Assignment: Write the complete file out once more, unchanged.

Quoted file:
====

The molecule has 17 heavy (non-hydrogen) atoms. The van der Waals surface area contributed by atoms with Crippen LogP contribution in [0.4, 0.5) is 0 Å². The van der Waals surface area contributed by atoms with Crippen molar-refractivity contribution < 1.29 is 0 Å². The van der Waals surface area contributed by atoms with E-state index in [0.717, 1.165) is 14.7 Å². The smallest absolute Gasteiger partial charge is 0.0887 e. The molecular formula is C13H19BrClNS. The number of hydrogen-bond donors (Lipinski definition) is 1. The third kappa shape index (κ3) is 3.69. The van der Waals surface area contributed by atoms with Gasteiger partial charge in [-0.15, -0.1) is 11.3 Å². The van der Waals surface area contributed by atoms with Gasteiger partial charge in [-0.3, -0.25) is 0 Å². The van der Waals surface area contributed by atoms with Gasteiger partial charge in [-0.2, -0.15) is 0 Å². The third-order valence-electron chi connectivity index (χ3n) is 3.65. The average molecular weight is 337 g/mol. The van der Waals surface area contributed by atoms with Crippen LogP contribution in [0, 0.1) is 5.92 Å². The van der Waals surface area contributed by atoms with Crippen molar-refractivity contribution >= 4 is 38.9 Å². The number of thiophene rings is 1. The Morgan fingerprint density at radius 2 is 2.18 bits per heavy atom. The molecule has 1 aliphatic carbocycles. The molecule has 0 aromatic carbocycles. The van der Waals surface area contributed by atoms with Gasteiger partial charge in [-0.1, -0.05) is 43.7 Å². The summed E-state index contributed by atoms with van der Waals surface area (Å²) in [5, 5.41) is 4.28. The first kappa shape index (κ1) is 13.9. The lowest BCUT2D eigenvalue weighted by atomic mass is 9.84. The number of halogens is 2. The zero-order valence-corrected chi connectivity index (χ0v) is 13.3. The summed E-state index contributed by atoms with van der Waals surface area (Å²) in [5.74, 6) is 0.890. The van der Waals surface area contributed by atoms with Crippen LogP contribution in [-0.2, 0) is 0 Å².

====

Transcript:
The molecule has 17 heavy (non-hydrogen) atoms. The van der Waals surface area contributed by atoms with Crippen LogP contribution in [0.4, 0.5) is 0 Å². The van der Waals surface area contributed by atoms with Crippen molar-refractivity contribution < 1.29 is 0 Å². The van der Waals surface area contributed by atoms with E-state index in [0.717, 1.165) is 14.7 Å². The smallest absolute Gasteiger partial charge is 0.0887 e. The molecular formula is C13H19BrClNS. The number of hydrogen-bond donors (Lipinski definition) is 1. The third kappa shape index (κ3) is 3.69. The van der Waals surface area contributed by atoms with Gasteiger partial charge in [-0.15, -0.1) is 11.3 Å². The van der Waals surface area contributed by atoms with Gasteiger partial charge in [-0.3, -0.25) is 0 Å². The van der Waals surface area contributed by atoms with Gasteiger partial charge in [-0.2, -0.15) is 0 Å². The third-order valence-electron chi connectivity index (χ3n) is 3.65. The average molecular weight is 337 g/mol. The van der Waals surface area contributed by atoms with Crippen LogP contribution in [0, 0.1) is 5.92 Å². The van der Waals surface area contributed by atoms with Crippen molar-refractivity contribution >= 4 is 38.9 Å². The number of thiophene rings is 1. The Morgan fingerprint density at radius 2 is 2.18 bits per heavy atom. The molecule has 1 aliphatic carbocycles. The molecule has 0 aromatic carbocycles. The van der Waals surface area contributed by atoms with Gasteiger partial charge in [-0.1, -0.05) is 43.7 Å². The summed E-state index contributed by atoms with van der Waals surface area (Å²) in [5, 5.41) is 4.28. The first kappa shape index (κ1) is 13.9. The lowest BCUT2D eigenvalue weighted by atomic mass is 9.84. The number of halogens is 2. The zero-order valence-corrected chi connectivity index (χ0v) is 13.3. The summed E-state index contributed by atoms with van der Waals surface area (Å²) in [5.74, 6) is 0.890. The van der Waals surface area contributed by atoms with Crippen LogP contribution in [-0.2, 0) is 0 Å².